Your Tumblr Feed Burns Coal

Calling it the “cloud” invokes  a light, airy space where nothing really exists except as water vapor. In fact, as Ingrid Burrington explains in The Atlantic, the industrial and electronic infrastructure that houses the cloud, where individual Internet users as well as public and private institutions increasingly store their files, including photos, video, music, documents, and metadata, is a physical infrastructure of enormous servers and physical cable network that consumes vast quantities of mined precious hard metals, consumes and pollutes water, and runs on on and off-grid electricity produced by coal, natural gas, and green methods like solar and wind. Beyond the private servers that private and public institutions use to store their files, the proliferation of personal cloud-based computing and online research and reading is driving companies to invest in bigger, faster, and more environmentally damaging server farms.

sub-data-articleLarge

Servers | Ethan Pines for the New York Times

James Glanz wrote from Santa Clara in 2012 that “a yearlong examination by The New York Times has revealed that [servers as] this foundation of the information industry is sharply at odds with its image of sleek efficiency and environmental friendliness.” Burrington points out that every time you visit a webpage or read a feed that draws content from a stream, you receive signals from several different servers that could even be housed on separate continents.

Sometimes I think of this environmental toll when I scroll through my tumblr feed, which looks like this

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and this

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and sometimes like this

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all while the TV show I am streaming on my laptop plays commercials. When I’m done scrolling and watching, I go plug my laptop and my phone into their chargers, where they draw more electricity from the grid which, where I live, PG&E claims draws half of its power from green sources.

(I figured out how generators work while researching this post. Basically something has to make a copper coil spin really fast through a magnetized space, which generates electricity. The spinning can come from water or wind turning physical blades, or from an engine combusting coal or natural gas to boil water into steam which then turns a turbine which spins the coil.)

But beyond the environmental impacts of using electricity, I think what is most obscured to us as Western technology users is the reality that every piece of electronics we use is made out of rare earth minerals that are largely hacked out of the earth by hand. That these incredible technological products keep getting better and faster (thus enabling them to draw more electricity and receive data from more servers) even as they remain affordable to us global consumers is a result of exploitation at every level of the chain of production. For me to be able to afford a new tablet and for that tablet’s manufacturer’s stock to also rise by collecting profit on the sale, the miners need to not be paid enough; the factory workers need to not be paid enough; the transport workers who ship the pieces around need to not be paid enough; and the parts themselves need to not be priced highly enough. High enough for what? For all parties involved in producing the tablet to retain enough of its value to afford the damn thing, just like I can.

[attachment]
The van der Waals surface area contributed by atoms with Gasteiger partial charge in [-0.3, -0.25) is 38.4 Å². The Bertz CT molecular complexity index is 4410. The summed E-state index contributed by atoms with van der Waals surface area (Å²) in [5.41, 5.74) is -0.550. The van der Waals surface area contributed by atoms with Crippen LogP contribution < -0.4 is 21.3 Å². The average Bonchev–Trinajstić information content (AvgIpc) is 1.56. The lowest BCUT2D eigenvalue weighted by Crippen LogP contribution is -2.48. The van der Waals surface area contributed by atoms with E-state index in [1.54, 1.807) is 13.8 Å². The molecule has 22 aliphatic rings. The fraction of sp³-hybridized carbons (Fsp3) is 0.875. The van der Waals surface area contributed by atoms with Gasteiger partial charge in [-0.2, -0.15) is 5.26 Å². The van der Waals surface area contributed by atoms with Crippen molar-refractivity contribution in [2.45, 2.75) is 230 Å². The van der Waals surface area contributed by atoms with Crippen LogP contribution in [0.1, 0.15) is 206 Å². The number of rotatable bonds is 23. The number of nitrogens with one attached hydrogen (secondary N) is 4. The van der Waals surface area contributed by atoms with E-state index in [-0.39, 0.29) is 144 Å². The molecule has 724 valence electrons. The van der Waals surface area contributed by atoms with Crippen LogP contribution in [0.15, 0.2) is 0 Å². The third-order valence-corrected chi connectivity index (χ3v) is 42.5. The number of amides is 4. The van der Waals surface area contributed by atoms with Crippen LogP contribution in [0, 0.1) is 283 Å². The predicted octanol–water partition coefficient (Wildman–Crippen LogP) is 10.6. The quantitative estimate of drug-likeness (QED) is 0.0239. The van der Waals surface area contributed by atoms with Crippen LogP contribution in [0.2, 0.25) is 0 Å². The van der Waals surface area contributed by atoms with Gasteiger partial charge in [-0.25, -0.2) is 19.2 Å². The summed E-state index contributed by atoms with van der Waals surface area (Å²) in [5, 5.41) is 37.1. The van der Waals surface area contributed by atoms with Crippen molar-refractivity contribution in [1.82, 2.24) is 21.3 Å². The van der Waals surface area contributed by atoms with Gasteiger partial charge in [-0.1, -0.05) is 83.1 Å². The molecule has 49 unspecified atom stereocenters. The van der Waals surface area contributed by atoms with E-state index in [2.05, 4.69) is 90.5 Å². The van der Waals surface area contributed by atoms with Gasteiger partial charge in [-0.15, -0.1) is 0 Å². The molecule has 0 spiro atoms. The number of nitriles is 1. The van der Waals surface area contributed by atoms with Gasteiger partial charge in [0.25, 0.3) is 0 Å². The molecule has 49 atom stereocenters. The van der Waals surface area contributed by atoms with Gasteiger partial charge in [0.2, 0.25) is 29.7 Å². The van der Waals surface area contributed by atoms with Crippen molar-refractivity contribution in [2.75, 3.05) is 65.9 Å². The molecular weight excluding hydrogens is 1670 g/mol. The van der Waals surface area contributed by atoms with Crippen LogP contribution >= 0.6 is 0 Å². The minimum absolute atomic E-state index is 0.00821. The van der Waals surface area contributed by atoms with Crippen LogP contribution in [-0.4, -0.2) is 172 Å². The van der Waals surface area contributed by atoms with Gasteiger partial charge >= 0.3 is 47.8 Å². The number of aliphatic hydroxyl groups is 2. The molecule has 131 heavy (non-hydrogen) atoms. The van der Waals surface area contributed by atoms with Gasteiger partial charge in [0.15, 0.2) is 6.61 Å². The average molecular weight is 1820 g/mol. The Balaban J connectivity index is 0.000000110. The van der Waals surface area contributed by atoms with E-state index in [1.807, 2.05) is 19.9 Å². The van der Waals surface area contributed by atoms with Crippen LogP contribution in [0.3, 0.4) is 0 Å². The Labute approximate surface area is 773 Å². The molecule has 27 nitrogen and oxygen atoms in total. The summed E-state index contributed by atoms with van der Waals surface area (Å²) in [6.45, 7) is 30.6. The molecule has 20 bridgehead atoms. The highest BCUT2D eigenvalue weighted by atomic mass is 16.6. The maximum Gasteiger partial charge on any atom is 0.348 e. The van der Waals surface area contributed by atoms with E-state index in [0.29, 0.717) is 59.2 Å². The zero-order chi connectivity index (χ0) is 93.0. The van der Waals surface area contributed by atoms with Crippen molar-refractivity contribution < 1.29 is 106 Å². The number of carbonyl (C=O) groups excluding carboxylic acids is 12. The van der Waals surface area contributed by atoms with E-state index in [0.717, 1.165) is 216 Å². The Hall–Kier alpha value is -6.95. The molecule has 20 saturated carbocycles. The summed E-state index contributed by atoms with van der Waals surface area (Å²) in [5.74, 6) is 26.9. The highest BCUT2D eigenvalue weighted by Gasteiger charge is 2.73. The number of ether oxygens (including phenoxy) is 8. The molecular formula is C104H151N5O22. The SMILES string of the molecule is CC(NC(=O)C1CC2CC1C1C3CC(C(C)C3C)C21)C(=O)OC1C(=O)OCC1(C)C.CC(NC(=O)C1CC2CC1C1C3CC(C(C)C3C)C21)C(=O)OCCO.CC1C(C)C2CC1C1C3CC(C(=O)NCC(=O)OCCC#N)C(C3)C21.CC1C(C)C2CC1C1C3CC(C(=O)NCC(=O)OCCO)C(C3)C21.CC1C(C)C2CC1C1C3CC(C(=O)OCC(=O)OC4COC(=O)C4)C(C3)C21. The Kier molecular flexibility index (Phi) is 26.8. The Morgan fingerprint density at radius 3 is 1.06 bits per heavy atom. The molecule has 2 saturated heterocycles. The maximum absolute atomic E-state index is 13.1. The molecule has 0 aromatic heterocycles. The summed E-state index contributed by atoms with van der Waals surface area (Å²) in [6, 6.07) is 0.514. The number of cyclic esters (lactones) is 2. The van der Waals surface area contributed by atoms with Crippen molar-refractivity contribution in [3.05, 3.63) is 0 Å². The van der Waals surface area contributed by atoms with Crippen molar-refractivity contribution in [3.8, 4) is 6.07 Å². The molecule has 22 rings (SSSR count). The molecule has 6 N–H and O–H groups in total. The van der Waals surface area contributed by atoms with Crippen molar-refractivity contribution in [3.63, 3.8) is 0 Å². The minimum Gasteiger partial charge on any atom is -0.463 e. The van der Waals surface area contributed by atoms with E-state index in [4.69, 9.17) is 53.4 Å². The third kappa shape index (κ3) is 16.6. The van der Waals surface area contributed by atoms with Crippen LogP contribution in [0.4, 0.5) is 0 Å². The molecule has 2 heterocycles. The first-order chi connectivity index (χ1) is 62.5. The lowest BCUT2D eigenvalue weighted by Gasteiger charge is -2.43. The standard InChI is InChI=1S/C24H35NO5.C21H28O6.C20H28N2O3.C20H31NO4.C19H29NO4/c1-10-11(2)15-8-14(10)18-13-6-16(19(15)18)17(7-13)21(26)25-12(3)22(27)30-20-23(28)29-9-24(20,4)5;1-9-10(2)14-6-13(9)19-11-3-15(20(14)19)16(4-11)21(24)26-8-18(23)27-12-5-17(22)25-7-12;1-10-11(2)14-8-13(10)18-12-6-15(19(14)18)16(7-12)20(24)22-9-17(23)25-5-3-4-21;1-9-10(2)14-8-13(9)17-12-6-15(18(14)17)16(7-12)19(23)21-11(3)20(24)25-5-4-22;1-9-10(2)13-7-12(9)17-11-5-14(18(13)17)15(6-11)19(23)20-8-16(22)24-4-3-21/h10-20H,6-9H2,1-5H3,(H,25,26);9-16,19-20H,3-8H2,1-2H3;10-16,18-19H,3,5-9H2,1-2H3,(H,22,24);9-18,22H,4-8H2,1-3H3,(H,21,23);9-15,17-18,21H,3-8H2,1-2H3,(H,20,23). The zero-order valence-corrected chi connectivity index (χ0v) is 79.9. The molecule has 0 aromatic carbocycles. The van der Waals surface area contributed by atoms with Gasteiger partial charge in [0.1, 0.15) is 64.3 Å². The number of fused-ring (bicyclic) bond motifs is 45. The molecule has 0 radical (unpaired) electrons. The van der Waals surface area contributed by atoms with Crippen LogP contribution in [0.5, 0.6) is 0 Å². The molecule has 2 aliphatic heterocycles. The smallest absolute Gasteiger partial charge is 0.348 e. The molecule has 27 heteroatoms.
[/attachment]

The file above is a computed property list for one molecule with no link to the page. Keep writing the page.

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the Gehry-designed Guggenheim Bilbao in Spain, which is covered in titanium – via architecturaldigest.net

Incredible amounts of rare earth minerals are pulled from the earth in infinitesimal quantities on an unfathomable human scale every day. Tin is mined out of mudpits in Indonesia. Coltan, which is used in almost all smartphones, cell phones, and laptops for its unique ability to hold an electric charge, is mined by hand in the Congo and increasingly mined in Columbia and Venezuela; it is described as a “conflict mineral” and a “strategic mineral,” which means–it causes war? It is worth war? People not in the Congo and Columbia are so obsessed with it that they will accept eternal war as a condition of receiving their coltan?

Did you guys read this New Yorker piece about how Peruvian miners chip gold by the flake out of the Andes in Peru? (It was really good.) Appreciating the preciousness of precious metals really underscores the grossness of Frank Gehry’s ugly aluminum buildings.

And then, on top of everything else, when our insatiable desire for new things and investors’ insatiable desire for stock prices to go up demands that hardware manufacturers push out new products that replace the old ones, we throw them away, and create e-waste that fills landfills or, when incinerated, dirties our air.

electronics-waste-africa

E-waste in Lagos, Nigeria | Margaret Bates, via technology.org

Sometimes when I spend too long scrolling through Facebook or Tumblr I feel gross because I know I don’t need to know more about what outfit Rihanna wore when she left her New York apartment yesterday. But in fact, there is a deeper ethical reality behind the metallic taste in my mouth: these new media habits of ours, which have supplanted the more sustainable habit of picking up a dictionary with the electronic choice of asking MerriamWebster.com, actually waste electricity, waste water, waste air, and waste people’s lives. There is actual environmental value in playing the guitar, reading a book, going for a walk, or continuing to argue about something instead of Googling it. Because, to put it concisely, your Tumblr feed burns coal, and the teens who mined the minerals in your smartphone were paid even less than the twentysomethings who assembled it.